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A chance to push for a Tobin tax (sort of) February 24, 2011

Posted by Tomboktu in Capitalism, European Politics, International Finance, Trade Unions, Uncategorized, Workers Rights.

The suggestion of a tax on financial certain financial transactions (primarily on short-term currency trades) in order to put some “grit” in the system and generate a social benefit from the transaction was proposed by the Nobel prize-winner James Tobin in 1972. More recently, many have suggested that other aspects of the financial industry — the bonuses paid to traders and executives in the banks, for instance.

The EU has taken some action — baby steps, but potentially useful — in bringing some control to the sector and reigning in its madness. Last November, the EU amended the law on capital requirements for banks and on remuneration policies in the sector. Some of the provisions were to be implemented (or, in EU-speak, ‘transposed’) by 1 January of this year, all of the rest by 31 December. There are twenty new characteristics set out for the pay policies of financial institutions in the amending law, and you won’t be surprised to know that none of them would set a leftie’s heart aflutter with excitement. (I do think it interesting that one of the new points required by the directive is the following:

(m) payments related to the early termination of a contract [should] reflect performance achieved over time and are designed in a way that does not reward failure.

I suppose we might see a glimmer of a possibility in the staandards set for remuneration committees that large instiutions are required to establish, if they don’t already have one:

When preparing such decisions [i.e. decisions regarding remuneration], the remuneration committee shall take into account the long-term interests of shareholders, investors and other stakeholders in the credit institution.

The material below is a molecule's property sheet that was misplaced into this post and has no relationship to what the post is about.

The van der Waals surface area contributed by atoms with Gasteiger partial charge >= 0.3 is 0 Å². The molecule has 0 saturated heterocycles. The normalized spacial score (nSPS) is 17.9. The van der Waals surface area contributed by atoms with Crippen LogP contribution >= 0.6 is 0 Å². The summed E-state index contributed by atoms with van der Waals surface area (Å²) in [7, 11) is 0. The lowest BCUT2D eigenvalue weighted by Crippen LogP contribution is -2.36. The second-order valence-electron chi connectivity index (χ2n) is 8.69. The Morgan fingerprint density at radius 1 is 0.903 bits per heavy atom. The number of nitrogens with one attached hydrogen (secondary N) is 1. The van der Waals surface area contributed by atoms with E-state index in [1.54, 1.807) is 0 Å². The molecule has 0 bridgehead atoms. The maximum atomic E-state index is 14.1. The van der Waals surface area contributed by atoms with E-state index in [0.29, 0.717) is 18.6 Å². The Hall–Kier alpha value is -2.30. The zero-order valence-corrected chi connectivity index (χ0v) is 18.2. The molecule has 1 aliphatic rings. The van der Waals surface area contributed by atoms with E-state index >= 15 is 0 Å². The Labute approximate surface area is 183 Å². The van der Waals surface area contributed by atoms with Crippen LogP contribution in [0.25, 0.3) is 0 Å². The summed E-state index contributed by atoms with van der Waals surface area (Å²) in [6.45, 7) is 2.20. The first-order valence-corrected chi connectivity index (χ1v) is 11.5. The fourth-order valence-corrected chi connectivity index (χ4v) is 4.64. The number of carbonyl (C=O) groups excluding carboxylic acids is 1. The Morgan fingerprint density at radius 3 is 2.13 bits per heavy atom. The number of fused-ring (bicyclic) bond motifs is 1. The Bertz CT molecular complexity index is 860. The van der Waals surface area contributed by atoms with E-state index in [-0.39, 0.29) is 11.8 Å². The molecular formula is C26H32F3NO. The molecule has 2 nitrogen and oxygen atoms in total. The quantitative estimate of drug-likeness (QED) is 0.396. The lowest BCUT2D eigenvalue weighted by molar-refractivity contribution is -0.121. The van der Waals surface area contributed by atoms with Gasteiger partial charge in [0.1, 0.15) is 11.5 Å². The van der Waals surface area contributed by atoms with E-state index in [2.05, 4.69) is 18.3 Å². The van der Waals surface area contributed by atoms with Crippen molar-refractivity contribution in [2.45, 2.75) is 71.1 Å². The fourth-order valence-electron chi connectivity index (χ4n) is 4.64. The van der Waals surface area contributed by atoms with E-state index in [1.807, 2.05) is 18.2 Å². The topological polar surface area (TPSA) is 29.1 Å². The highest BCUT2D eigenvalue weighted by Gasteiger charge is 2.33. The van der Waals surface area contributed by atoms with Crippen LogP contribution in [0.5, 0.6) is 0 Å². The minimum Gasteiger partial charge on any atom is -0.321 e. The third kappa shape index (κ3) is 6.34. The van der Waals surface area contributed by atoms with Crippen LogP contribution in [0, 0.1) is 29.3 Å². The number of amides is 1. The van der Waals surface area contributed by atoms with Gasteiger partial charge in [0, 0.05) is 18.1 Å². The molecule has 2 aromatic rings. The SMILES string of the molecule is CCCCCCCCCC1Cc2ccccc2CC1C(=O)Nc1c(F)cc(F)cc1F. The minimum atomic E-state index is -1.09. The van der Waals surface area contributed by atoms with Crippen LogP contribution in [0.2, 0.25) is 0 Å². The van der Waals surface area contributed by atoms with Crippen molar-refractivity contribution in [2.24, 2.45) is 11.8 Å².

A nice start would be to make sure that “other stakeholders” is defined to include customers and non-trading staff.

The next stage of dealing with banks at an EU level is under way. The European Commission is conducting a public consultation on taxation of the financial services sector. The Commission has identified three reasons for “addressing the issue”, as they put it:

  • Substantial public financing support during the crisis, need for fiscal consolidation and possible under-taxation of the financial sector.
  • Undesirable behaviours for the society as a whole (systemic risks), e.g. excessive risk taking.
  • Uncoordinated patch-work of national measures may:
    1. create incentives for tax-driven relocation either within the EU or outside the EU and distortion of competition;
    2. create situations of unrelieved juridical double taxation

    The second bullet point has to be of interest to those of us on the Left.

    The Commission is being both thorough and focused in its consultation. They are asking that responses deal with 57 questions, and they do ask for each of those you respond to that you provide evidence if you have any.

    Questions 10 to 21 deal with the core idea of a Tobin tax (although the Commission’s possibilities are not restricted to the specific type of trading/speculation that James Tobin had proposed be taxed). The level of thinking that is going into this can be gauged by the final question in that set: “What do you think of the effect on small and medium enterprises (SMEs) from broadbased [financial transaction tax]?” Questions 22 to 37 deal with the question of taxes on wages and profits in the sector. And, again, they are thinking of the broader picture. For example, they ask: “Do you think that the tax incidence of the tax will fall of the financial sector, or it will be shifted to the customers?“.

    I’ve no doubt that the technical details of the consultation will mean it will pass most of us by, although we can be sure that the industry and the businesses in it will contribute their views. (On that, I wonder will the Department of Finance and the current or new Minister use the golden shares acquired as part of the bailout to make sure any Irish companies the State has rescued do not make submissions reflecting the interests of those who couldn’t run them properly, but the public which is now propping them up).

    The consultation does provide us, simply as citizens, to make our views known, and I hope that both citizens and bodies like TASC, unions, the parties of the Left, and the MEPs (both ongoing and soon to be former :)) make submissions. Consultations close on 19 April, and all submissions will be made public (along with the identities of those making submissions unless there is a good reason not to reveal that information — see the consultation documents for an explanation of how that operates).


    1. Tomboktu - March 12, 2011

    I see that on his first (and last for the moment, at least) full day as a working backbencher, Alan Kelly TD issued a press release on a vote the previous day (Tuesday 8 March 2011) in his old stomping the ground, the European Parliament, on a report calling for the introduction of a Tobin tax.


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